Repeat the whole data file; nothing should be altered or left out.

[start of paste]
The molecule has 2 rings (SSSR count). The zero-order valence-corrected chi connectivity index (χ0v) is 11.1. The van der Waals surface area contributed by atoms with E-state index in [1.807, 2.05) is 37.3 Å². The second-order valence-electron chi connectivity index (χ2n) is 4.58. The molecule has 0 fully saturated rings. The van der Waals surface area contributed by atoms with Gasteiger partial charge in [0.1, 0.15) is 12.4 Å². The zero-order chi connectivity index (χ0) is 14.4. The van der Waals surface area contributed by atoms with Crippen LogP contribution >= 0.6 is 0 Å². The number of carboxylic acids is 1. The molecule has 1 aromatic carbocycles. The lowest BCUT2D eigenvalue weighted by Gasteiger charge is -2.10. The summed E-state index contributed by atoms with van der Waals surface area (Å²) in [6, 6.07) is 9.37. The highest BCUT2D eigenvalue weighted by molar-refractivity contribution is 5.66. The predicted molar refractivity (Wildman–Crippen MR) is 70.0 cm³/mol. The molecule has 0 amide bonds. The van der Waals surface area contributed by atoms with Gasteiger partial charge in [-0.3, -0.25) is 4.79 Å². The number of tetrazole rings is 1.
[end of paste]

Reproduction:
The molecule has 2 rings (SSSR count). The zero-order valence-corrected chi connectivity index (χ0v) is 11.1. The van der Waals surface area contributed by atoms with E-state index in [1.807, 2.05) is 37.3 Å². The second-order valence-electron chi connectivity index (χ2n) is 4.58. The molecule has 0 fully saturated rings. The van der Waals surface area contributed by atoms with Gasteiger partial charge in [0.1, 0.15) is 12.4 Å². The zero-order chi connectivity index (χ0) is 14.4. The van der Waals surface area contributed by atoms with Crippen LogP contribution >= 0.6 is 0 Å². The number of carboxylic acids is 1. The molecule has 1 aromatic carbocycles. The lowest BCUT2D eigenvalue weighted by Gasteiger charge is -2.10. The summed E-state index contributed by atoms with van der Waals surface area (Å²) in [6, 6.07) is 9.37. The highest BCUT2D eigenvalue weighted by molar-refractivity contribution is 5.66. The predicted molar refractivity (Wildman–Crippen MR) is 70.0 cm³/mol. The molecule has 0 amide bonds. The van der Waals surface area contributed by atoms with Gasteiger partial charge in [-0.3, -0.25) is 4.79 Å². The number of tetrazole rings is 1.